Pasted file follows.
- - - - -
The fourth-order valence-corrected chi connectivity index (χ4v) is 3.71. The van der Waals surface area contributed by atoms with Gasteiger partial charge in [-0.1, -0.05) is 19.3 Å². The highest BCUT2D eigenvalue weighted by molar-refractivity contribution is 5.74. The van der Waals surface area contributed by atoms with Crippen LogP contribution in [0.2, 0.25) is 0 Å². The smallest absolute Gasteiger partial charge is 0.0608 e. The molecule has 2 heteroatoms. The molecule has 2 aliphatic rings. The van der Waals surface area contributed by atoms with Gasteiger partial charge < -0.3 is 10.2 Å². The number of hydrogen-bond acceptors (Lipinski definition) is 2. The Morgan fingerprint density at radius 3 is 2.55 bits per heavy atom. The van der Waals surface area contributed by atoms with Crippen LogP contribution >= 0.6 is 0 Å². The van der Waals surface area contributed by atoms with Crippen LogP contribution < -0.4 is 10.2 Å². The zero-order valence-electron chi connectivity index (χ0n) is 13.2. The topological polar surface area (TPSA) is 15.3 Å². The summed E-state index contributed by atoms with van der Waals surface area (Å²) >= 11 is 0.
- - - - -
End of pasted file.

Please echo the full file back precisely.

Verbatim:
The fourth-order valence-corrected chi connectivity index (χ4v) is 3.71. The van der Waals surface area contributed by atoms with Gasteiger partial charge in [-0.1, -0.05) is 19.3 Å². The highest BCUT2D eigenvalue weighted by molar-refractivity contribution is 5.74. The van der Waals surface area contributed by atoms with Crippen LogP contribution in [0.2, 0.25) is 0 Å². The smallest absolute Gasteiger partial charge is 0.0608 e. The molecule has 2 heteroatoms. The molecule has 2 aliphatic rings. The van der Waals surface area contributed by atoms with Gasteiger partial charge < -0.3 is 10.2 Å². The number of hydrogen-bond acceptors (Lipinski definition) is 2. The Morgan fingerprint density at radius 3 is 2.55 bits per heavy atom. The van der Waals surface area contributed by atoms with Crippen LogP contribution >= 0.6 is 0 Å². The van der Waals surface area contributed by atoms with Crippen LogP contribution < -0.4 is 10.2 Å². The zero-order valence-electron chi connectivity index (χ0n) is 13.2. The topological polar surface area (TPSA) is 15.3 Å². The summed E-state index contributed by atoms with van der Waals surface area (Å²) >= 11 is 0.